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Posted by Robert Zurrer

on Tuesday, 08 August 2017 23:30

The nervousness surounding the current bull market remains significant. While there are a number of unsettling indicators suggesting a serious correction at the very least, one chart from Jill MilMislinski of Advisor Perspectives really puts this Bull Market into perspective.

This chart from 1871 shows the gains that each bull market made from its lows ranged from +334 in 1906 to +666 in 2000 for an average gain of +415%. What is remarkable about this chart is that it shows that we have only gained +181% from the previous bear market low in March 2009, suggesting that the market is no where near a market top, or as wildly overbought as many think. For more from Jill on this topic go to A Perspective on Secular Bull and Bear Markets 

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That said, it has been quite a while since we have had a significant correction. The US Dollar is the one thing that concerns me. On the chart below notice that the US stock market has gone up in lockstep with the declining US dollar since the presidential election. Also note that 2014's big surge in USD preceded the 2015 corrective phase in the stock market. Right now we have a significantly oversold USD at lateral support. Judging from this chart, a rally in the USD here would likely trigger a reversal in this phase of the stock market bull. If nothing else, at a minimum this chart alone argues we are on the brink of a significant correction. 

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Diverging Dows. The Dow Industrials continue to power to new all-time highs day after day, while its brother index, the Dow Transports, fall almost as consistently. The Transports are down 6% since mid- July and within spitting distance of its 200-day average. While this divergence can be interpreted a number of different ways, I just think it is another subtle warning that all is not right with the market at the moment. For more on the Dow Theory read Richard Russell's "The History of the Dow Theory"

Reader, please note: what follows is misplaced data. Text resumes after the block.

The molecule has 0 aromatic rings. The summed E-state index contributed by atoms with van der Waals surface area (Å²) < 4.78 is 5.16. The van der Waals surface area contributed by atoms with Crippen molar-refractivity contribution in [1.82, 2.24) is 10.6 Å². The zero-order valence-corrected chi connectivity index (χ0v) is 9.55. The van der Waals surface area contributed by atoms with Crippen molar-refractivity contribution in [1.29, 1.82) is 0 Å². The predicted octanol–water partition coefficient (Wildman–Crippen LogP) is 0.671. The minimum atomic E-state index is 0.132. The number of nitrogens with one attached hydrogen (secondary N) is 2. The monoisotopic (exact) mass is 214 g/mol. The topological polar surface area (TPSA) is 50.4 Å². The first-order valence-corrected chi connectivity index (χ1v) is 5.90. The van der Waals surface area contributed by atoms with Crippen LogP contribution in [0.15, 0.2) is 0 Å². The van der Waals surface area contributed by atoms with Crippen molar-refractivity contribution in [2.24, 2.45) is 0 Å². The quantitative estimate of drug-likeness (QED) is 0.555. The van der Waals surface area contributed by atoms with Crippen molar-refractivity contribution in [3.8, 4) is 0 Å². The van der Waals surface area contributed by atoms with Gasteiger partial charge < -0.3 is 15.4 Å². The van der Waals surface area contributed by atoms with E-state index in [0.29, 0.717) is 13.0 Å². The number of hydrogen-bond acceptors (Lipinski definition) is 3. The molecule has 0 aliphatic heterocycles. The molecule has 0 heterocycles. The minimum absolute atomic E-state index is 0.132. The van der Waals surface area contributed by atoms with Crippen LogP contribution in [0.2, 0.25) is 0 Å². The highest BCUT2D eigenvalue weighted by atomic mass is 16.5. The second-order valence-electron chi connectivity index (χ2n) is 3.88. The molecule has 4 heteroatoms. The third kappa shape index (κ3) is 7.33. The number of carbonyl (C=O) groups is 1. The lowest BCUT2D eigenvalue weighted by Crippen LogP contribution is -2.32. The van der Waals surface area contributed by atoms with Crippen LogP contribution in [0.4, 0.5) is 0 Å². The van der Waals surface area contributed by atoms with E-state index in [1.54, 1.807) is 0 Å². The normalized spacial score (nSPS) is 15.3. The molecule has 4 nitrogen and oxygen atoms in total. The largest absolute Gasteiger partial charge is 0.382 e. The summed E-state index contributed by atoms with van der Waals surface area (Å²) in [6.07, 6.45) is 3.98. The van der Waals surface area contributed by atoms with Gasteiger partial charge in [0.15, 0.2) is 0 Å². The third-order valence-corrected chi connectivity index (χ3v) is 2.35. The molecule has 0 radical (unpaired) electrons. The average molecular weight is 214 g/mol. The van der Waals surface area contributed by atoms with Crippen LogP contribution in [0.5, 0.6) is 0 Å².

“According to the latest AAII survey, individual investors are now holding their lowest cash allocation since 2000. “They are now among the most invested in financial markets since 1988, while those markets are near historic levels of overvaluation. The three other time periods with the lowest cash allocations, in 1998, 2000, and 2015, all preceded times when those investors probably wished they had more of a cushion.”

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In the same vein this chart by Sentimentrader reinforces the extremely low cash allocation scenario. Both these charts argue a strong condition for a correction.

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In last weeks’ market action a change occurred and profit taking rotation out of the high-tech sector rotated into the Dow Industrials. This  change seemed to reflect a more defensive approach of being invested in “Blue Chips”. Sector rotation increased especially noticeable in the transports and technology sectors that were leading the markets higher. If they continue lower, more sectors will join the decline.

In Conclusion:

I am taking profits on 1/3 of my outstanding stock position,  moving to a 2/3 long position in the S&P 500 in anticipation of a market correction.

Previous recommendations where to go 1/3 long  on January 30th during that Monday's range of 2263.00 - 2285.75, to a full long position to be initiated at the market opening April 3rd at 2354.00. 

If we get any correction from the current 2474 level of the S&P 500, it will be nice to have some powder dry. 

Regarding the Wheat trade, it has been a wild ride from the $432 level up to $575 and back to its current $465. Maintain the long position looking for a re-test of the recent highs of $575.

Maintain all long positions in Gold & especially Silver

Robert Zurrer 

 


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